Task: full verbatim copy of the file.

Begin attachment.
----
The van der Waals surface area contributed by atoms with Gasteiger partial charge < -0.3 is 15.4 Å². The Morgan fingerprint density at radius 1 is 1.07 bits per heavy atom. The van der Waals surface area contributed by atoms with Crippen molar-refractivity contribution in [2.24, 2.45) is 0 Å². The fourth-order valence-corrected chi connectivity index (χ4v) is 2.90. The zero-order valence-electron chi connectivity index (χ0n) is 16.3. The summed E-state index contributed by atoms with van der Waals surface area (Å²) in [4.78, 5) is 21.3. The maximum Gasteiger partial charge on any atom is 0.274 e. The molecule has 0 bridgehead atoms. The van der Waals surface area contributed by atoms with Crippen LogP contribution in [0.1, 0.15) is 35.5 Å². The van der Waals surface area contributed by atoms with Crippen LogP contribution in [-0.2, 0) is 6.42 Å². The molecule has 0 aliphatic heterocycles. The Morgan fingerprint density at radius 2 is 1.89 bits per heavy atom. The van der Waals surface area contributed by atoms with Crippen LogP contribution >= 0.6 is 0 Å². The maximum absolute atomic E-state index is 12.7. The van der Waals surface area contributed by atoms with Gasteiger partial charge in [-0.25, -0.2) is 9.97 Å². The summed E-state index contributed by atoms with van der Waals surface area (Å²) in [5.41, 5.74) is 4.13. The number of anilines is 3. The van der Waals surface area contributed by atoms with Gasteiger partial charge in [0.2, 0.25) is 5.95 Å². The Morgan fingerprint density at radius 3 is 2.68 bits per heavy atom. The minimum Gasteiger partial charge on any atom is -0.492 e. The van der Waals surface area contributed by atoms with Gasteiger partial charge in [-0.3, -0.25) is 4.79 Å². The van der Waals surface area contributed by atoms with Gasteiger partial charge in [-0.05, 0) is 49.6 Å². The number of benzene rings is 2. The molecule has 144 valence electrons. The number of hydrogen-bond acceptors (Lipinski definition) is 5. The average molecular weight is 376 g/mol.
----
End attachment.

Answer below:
The van der Waals surface area contributed by atoms with Gasteiger partial charge < -0.3 is 15.4 Å². The Morgan fingerprint density at radius 1 is 1.07 bits per heavy atom. The van der Waals surface area contributed by atoms with Crippen molar-refractivity contribution in [2.24, 2.45) is 0 Å². The fourth-order valence-corrected chi connectivity index (χ4v) is 2.90. The zero-order valence-electron chi connectivity index (χ0n) is 16.3. The summed E-state index contributed by atoms with van der Waals surface area (Å²) in [4.78, 5) is 21.3. The maximum Gasteiger partial charge on any atom is 0.274 e. The molecule has 0 bridgehead atoms. The van der Waals surface area contributed by atoms with Crippen LogP contribution in [0.1, 0.15) is 35.5 Å². The van der Waals surface area contributed by atoms with Crippen LogP contribution in [-0.2, 0) is 6.42 Å². The molecule has 0 aliphatic heterocycles. The Morgan fingerprint density at radius 2 is 1.89 bits per heavy atom. The van der Waals surface area contributed by atoms with Crippen LogP contribution >= 0.6 is 0 Å². The maximum absolute atomic E-state index is 12.7. The van der Waals surface area contributed by atoms with Gasteiger partial charge in [-0.25, -0.2) is 9.97 Å². The summed E-state index contributed by atoms with van der Waals surface area (Å²) in [5.41, 5.74) is 4.13. The number of anilines is 3. The van der Waals surface area contributed by atoms with Gasteiger partial charge in [0.2, 0.25) is 5.95 Å². The Morgan fingerprint density at radius 3 is 2.68 bits per heavy atom. The minimum Gasteiger partial charge on any atom is -0.492 e. The van der Waals surface area contributed by atoms with Gasteiger partial charge in [-0.3, -0.25) is 4.79 Å². The van der Waals surface area contributed by atoms with Gasteiger partial charge in [-0.05, 0) is 49.6 Å². The number of benzene rings is 2. The molecule has 144 valence electrons. The number of hydrogen-bond acceptors (Lipinski definition) is 5. The average molecular weight is 376 g/mol.